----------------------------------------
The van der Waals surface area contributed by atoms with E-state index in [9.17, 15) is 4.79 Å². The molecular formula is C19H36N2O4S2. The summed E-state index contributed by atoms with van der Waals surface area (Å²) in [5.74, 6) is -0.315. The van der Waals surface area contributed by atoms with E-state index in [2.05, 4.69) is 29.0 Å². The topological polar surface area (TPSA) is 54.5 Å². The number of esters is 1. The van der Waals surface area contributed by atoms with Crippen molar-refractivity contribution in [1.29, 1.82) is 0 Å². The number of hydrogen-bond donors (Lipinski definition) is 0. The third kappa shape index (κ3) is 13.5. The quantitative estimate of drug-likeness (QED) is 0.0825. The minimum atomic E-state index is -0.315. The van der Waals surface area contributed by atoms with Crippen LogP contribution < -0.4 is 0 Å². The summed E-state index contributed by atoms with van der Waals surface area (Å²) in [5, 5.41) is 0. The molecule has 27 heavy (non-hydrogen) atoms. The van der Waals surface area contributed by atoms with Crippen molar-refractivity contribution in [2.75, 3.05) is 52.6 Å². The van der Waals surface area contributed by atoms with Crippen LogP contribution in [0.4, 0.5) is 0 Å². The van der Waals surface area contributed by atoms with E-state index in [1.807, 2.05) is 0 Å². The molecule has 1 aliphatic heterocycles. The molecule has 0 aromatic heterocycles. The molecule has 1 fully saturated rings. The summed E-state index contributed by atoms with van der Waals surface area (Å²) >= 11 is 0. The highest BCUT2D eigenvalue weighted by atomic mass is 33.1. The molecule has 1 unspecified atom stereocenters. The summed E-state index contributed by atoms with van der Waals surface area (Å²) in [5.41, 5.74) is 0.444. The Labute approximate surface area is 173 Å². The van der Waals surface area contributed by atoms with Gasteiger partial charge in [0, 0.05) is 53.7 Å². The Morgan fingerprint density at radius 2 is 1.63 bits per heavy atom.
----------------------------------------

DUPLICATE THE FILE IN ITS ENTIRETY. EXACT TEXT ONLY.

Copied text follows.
The van der Waals surface area contributed by atoms with E-state index in [9.17, 15) is 4.79 Å². The molecular formula is C19H36N2O4S2. The summed E-state index contributed by atoms with van der Waals surface area (Å²) in [5.74, 6) is -0.315. The van der Waals surface area contributed by atoms with E-state index in [2.05, 4.69) is 29.0 Å². The topological polar surface area (TPSA) is 54.5 Å². The number of esters is 1. The van der Waals surface area contributed by atoms with Crippen molar-refractivity contribution in [1.29, 1.82) is 0 Å². The number of hydrogen-bond donors (Lipinski definition) is 0. The third kappa shape index (κ3) is 13.5. The quantitative estimate of drug-likeness (QED) is 0.0825. The minimum atomic E-state index is -0.315. The van der Waals surface area contributed by atoms with Crippen LogP contribution < -0.4 is 0 Å². The summed E-state index contributed by atoms with van der Waals surface area (Å²) in [5, 5.41) is 0. The molecule has 27 heavy (non-hydrogen) atoms. The van der Waals surface area contributed by atoms with Crippen molar-refractivity contribution in [2.75, 3.05) is 52.6 Å². The van der Waals surface area contributed by atoms with Crippen LogP contribution in [0.4, 0.5) is 0 Å². The van der Waals surface area contributed by atoms with E-state index in [1.807, 2.05) is 0 Å². The molecule has 1 aliphatic heterocycles. The molecule has 0 aromatic heterocycles. The molecule has 1 fully saturated rings. The summed E-state index contributed by atoms with van der Waals surface area (Å²) >= 11 is 0. The highest BCUT2D eigenvalue weighted by atomic mass is 33.1. The molecule has 1 unspecified atom stereocenters. The summed E-state index contributed by atoms with van der Waals surface area (Å²) in [5.41, 5.74) is 0.444. The Labute approximate surface area is 173 Å². The van der Waals surface area contributed by atoms with Gasteiger partial charge in [0, 0.05) is 53.7 Å². The Morgan fingerprint density at radius 2 is 1.63 bits per heavy atom.